Beware the digital savvy:

Often we are employ the shiniest, trendiest execution of a digital concept, pairing bold messaging with the latest in bells and whistles for experiences of unparalleled brilliance and immersion. And then we have to deal with the fact that only 5% of the population could possibly enjoy (nay, even experience) the full ideas therein.

In technology the savvy are the early adopters, the beta users, the ones with the latest gadgets. But the savvy might also be your loudest loyalists and advocates without compare for your brands. They rarely represent the entire spectrum of your audience and can lead you to go down a rabbit hole of delightful but ultimately rarely enjoyed concepts.

Take the growing prevalence of QR codes, for example. A QR code reader has never stood atop the most popular apps on smart phone app stores, which means that more people have downloaded Bubble Ball than have a QR Code reader – begging the question: who are you targeting with the QR code on the poster you just printed? Too often we focus on a subset of the population that we as tech-loving marketers belong to, stratifying demographics through our own lens of digital hobbyist rather than first studying the population and their habits. In most cases a QR code is trying to simply solve the issue of a short URL.

That’s not to say that the savvy can’t influence the general population. Geolocation is one of the starkest examples where brands are smitten with the single ultimate advocate rather than a wide impact on many less savvy consumers. The reviews tied to locations and visible on Google Maps influence hundreds of thousands across many platforms from automobile GPS units to smartphones. But with check-in applications like Foursquare brands often create prizes and offers that focus too heavily on Mayors (those who visit a location more than anyone else).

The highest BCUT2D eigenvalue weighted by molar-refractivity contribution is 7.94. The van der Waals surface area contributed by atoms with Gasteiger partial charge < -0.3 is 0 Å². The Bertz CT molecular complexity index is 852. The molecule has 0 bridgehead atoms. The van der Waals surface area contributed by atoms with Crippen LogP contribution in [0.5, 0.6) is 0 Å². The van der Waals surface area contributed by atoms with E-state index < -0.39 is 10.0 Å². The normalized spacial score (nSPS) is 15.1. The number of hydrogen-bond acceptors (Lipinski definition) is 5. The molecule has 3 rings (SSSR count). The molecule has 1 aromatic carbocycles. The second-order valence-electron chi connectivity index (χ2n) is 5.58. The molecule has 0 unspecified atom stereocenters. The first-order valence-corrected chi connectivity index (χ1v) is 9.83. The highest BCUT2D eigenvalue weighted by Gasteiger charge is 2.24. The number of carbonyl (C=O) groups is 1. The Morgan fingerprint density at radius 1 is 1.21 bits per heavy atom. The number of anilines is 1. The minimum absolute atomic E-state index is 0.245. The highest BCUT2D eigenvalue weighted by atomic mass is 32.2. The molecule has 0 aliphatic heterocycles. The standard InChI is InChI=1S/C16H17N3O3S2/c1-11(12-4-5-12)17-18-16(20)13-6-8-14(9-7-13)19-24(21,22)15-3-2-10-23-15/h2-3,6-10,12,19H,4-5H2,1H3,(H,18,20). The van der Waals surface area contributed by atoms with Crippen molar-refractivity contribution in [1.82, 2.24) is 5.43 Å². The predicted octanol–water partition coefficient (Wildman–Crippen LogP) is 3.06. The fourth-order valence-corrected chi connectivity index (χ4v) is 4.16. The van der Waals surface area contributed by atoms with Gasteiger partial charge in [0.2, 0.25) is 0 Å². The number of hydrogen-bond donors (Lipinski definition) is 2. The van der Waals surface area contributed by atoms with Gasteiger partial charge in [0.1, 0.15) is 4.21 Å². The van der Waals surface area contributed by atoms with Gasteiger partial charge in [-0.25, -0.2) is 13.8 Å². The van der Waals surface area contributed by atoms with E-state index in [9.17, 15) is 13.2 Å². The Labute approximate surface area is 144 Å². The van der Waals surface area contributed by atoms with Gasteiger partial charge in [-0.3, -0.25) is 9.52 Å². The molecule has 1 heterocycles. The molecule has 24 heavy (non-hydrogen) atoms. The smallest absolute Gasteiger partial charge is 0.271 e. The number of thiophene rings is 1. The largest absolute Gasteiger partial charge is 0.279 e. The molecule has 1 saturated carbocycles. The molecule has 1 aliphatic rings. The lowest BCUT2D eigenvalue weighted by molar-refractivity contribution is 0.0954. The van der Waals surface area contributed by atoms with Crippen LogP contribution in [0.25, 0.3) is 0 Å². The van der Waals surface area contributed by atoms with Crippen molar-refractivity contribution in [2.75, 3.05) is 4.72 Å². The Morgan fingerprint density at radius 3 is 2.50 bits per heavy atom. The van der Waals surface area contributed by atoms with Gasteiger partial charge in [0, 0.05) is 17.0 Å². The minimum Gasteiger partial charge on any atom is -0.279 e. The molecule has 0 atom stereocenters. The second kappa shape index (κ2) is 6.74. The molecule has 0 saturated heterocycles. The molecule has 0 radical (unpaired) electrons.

Receiving word that there is a special at your favorite restaurant or store that is only for the Mayor only affirms that despite your own loyalty, you’re not loyal enough and likely won’t ever be as loyal as the superfan (who could end up being an employee). Furthermore, if the actual prize for the Mayor isn’t substantial, what you’ve created is a weak coupon with an unreasonable minimum purchase. What firms looking to utilize Foursquare and other geolocation services should be leaning towards are specials and benefits that require a user to be more productive in sharing their actions and experiences (through photos, posts on other networks, etc.) rather than simply checking in. Essentially, brands should reward them for making their interaction resonate among their peers.

The savvy have their role – from message board leaders to important blogging influencers – but be careful not to set your sights and concepts solely on the digital maven. Do your homework and research on the behaviours and the demographics of your audience and create digital experiences that resonate with all your targets.

This article was written by , one of our Worldwide Partners in US.